A recent eye-tracking study fails to reveal agency in assisted autistic communication

One year ago, Vikram Jaswal et al published a study claiming to find empirical support for a method of facilitated communication known as Spelling to Communicate.1

Finally, a critique of it has been published. You’ll find it in here, in Evidence-Based Communication Assessment and Intervention.

In the year since its publication, Jaswal’s study has been leapt on by FC supporters around the country. Despite its many flaws, it has been cited as definitive evidence that the messages typed out by non-verbal “spellers” are authored by them and not by their facilitators. Citations of Jaswal et al appear on the websites of organizations like the International Association for Spelling as Communication, United for Communication Choice, and the Nancy Lurie Marks Family Foundation. And both of the two recent FC miracle cure books, J.B. Handley’s Underestimated: An Autism Miracle, and Valerie Gilpeer’s I Have Been Buried Under Years of Dust, cite the study as definitive.

Some, including J.B. Handley, make the egregious error of claiming that the study was published in the prestigious journal Nature, when it was actually published in a pay-to-publish subsidiary of Nature.com known as Scientific Reports.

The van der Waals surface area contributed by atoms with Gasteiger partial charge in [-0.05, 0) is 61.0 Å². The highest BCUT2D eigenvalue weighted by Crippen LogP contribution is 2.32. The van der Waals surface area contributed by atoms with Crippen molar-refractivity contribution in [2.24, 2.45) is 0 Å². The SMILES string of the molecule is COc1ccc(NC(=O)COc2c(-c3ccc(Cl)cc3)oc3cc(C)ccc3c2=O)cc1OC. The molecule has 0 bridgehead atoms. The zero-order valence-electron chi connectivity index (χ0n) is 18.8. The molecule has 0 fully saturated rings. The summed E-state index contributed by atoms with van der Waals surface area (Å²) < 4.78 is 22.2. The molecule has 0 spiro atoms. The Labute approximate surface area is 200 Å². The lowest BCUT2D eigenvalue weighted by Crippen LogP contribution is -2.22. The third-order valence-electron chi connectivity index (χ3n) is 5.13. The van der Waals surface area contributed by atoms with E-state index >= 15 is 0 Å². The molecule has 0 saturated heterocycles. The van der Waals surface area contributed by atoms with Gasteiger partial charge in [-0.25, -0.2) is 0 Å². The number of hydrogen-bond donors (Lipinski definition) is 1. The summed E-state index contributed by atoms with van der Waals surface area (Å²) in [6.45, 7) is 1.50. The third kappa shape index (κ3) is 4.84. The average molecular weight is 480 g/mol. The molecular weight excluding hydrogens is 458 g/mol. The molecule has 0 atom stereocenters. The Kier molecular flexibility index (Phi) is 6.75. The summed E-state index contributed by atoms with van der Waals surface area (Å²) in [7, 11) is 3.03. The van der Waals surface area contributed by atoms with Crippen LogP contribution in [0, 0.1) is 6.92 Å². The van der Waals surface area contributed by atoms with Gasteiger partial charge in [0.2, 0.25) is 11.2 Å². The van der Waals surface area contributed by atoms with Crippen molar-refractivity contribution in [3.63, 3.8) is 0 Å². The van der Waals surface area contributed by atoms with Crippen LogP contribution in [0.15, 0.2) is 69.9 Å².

I’m happy to say that Evidence-Based Communication Assessment and Intervention, unlike Scientific Reports, is both evidence-based and scientific, and that one doesn’t need to pay to publish there.

1. In Spelling to Communicate, also known as S2C and Supported Typing, and originally derived from Rapid Prompting, the facilitation occurs through a held-up letterboard or keyboard, and/or through prompts from a person sitting or standing next to the typer. The typer moves their index finger around the keyboard until it lands on the desired letter, slowly spelling out messages.

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